Huyen Le, Ohio State University
Andre Carrel, Ohio State University
Yasuyuki Motoyama, Ohio State University
Harvey Miller, Ohio State University
This study evaluates the impacts of the COVID-19 pandemic on food shopping travel patterns. We examined the recovery patterns of various food retailers by size and characteristics (e.g., local stores, dollar stores, mid/high-end, and big-box grocery stores). We applied visualization and mapping techniques to illustrate the spatio-temporal changes in store visits and traffic flows during the lockdown and initial reopening phase of COVID-19. We also developed two hurdle models to identify the key socio-economic and built environment determinants of the store traffic changes. The results show that at the aggregate level, all types of food retailers experienced a decline in their average weekly traffic during the lockdown phase. Also, the average decline in weekly store traffic has decreased from the lockdown phase to the reopening phase. At the store-specific level, the rate of decrease between these two phases is lower for local stores and dollar stores compared to the mid/high-end end and big-box grocery stores. Specially, local stores located in clusters with other mid/high-end grocery stores are experiencing a slower recovery in store traffic during the initial reopening phase of COVID-19. We also found that the local stores in the food desert regions had a lesser decline in store traffic, indicating the dependency of local residents on these stores. Findings from this study will help the practitioners and policymakers understand the most impacted food stores with their spatial locations and develop strategies for their economic revival.
Spatial Accessibility Assessment of COVID-19 Patients to Healthcare Facilities: A Case Study of Florida
Mahyar Ghorbanzadeh (email@example.com), Florida A&M University-Florida State University College of EngineeringShow Abstract
Kyusik Kim, Florida State University
Eren Ozguven, Florida A&M University-Florida State University College of Engineering
Mark Horner, Florida State University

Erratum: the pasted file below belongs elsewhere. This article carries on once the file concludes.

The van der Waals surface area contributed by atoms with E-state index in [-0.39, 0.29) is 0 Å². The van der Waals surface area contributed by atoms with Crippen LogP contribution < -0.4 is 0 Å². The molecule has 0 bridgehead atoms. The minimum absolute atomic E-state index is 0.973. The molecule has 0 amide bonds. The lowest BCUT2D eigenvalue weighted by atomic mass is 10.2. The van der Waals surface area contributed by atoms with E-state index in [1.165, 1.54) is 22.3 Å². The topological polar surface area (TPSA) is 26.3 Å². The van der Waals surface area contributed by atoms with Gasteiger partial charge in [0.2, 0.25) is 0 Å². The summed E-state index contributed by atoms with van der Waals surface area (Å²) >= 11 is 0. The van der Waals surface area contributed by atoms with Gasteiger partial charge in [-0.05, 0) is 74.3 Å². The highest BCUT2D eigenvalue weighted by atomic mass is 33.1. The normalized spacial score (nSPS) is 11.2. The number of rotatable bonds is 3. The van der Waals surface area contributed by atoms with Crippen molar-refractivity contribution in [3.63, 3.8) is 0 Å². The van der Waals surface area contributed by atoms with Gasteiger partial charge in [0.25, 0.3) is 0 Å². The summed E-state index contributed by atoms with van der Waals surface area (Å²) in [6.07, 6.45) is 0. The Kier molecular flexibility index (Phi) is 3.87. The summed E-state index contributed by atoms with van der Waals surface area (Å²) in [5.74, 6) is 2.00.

During the COVID-19 pandemic, healthcare facilities all over the world were overwhelmed by the amount of coronavirus patients needed to be served. Similarly, the U.S. also experienced a shortage of healthcare resources, which led to a reduction in the efficiency of the whole healthcare system. In order to evaluate this from a transportation perspective, it is critical to understand the extent to which healthcare facilities with ICU beds are available in both urban and rural areas. As such, this study aims to assess the spatial accessibility of COVID-19 patients to the healthcare facilities in the State of Florida. For this purpose, two methods were used: the two-step floating catchment area (2SFCA) and the enhanced two-step floating catchment area (E2SFCA). These methods were applied to identify the high and low access areas in the entire state. Furthermore, a metric namely, the Accessibility Ratio Difference (ARD), was developed to evaluate the spatial access difference between the models. Results revealed that many areas in the northwest and southern Florida have lower access compared to other locations. The residents in central Florida (e.g., Tampa and Orlando cities) had the highest level of accessibility given the high access ratios. We also observed that the 2SFCA method overestimates the accessibility in the areas with a lower number of ICU beds due to “equal access” assumption of the population within the catchment area. Findings of this study can provide valuable insights and information for the state officials and decision makers in the field of public health.